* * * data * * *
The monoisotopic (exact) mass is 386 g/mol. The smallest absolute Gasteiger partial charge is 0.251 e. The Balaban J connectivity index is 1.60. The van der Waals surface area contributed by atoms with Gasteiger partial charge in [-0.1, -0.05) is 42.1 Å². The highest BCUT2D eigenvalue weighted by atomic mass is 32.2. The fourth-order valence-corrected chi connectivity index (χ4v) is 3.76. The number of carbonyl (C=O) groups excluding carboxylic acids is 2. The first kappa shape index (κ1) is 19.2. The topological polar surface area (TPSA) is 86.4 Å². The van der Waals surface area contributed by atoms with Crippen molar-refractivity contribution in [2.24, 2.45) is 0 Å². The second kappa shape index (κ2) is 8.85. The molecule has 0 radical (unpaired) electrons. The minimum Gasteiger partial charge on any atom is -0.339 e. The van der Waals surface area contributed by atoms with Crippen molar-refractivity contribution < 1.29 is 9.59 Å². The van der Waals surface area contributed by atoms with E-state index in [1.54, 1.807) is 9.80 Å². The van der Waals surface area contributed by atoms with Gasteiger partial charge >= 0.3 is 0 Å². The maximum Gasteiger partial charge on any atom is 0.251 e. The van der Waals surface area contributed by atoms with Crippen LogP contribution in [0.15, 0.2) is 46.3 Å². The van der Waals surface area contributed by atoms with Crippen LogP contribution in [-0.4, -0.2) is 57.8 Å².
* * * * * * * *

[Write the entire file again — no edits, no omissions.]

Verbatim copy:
The monoisotopic (exact) mass is 386 g/mol. The smallest absolute Gasteiger partial charge is 0.251 e. The Balaban J connectivity index is 1.60. The van der Waals surface area contributed by atoms with Gasteiger partial charge in [-0.1, -0.05) is 42.1 Å². The highest BCUT2D eigenvalue weighted by atomic mass is 32.2. The fourth-order valence-corrected chi connectivity index (χ4v) is 3.76. The number of carbonyl (C=O) groups excluding carboxylic acids is 2. The first kappa shape index (κ1) is 19.2. The topological polar surface area (TPSA) is 86.4 Å². The van der Waals surface area contributed by atoms with Crippen molar-refractivity contribution in [2.24, 2.45) is 0 Å². The second kappa shape index (κ2) is 8.85. The molecule has 0 radical (unpaired) electrons. The minimum Gasteiger partial charge on any atom is -0.339 e. The van der Waals surface area contributed by atoms with Crippen molar-refractivity contribution < 1.29 is 9.59 Å². The van der Waals surface area contributed by atoms with E-state index in [1.54, 1.807) is 9.80 Å². The van der Waals surface area contributed by atoms with Gasteiger partial charge >= 0.3 is 0 Å². The maximum Gasteiger partial charge on any atom is 0.251 e. The van der Waals surface area contributed by atoms with Crippen LogP contribution in [0.15, 0.2) is 46.3 Å². The van der Waals surface area contributed by atoms with Crippen LogP contribution in [-0.4, -0.2) is 57.8 Å².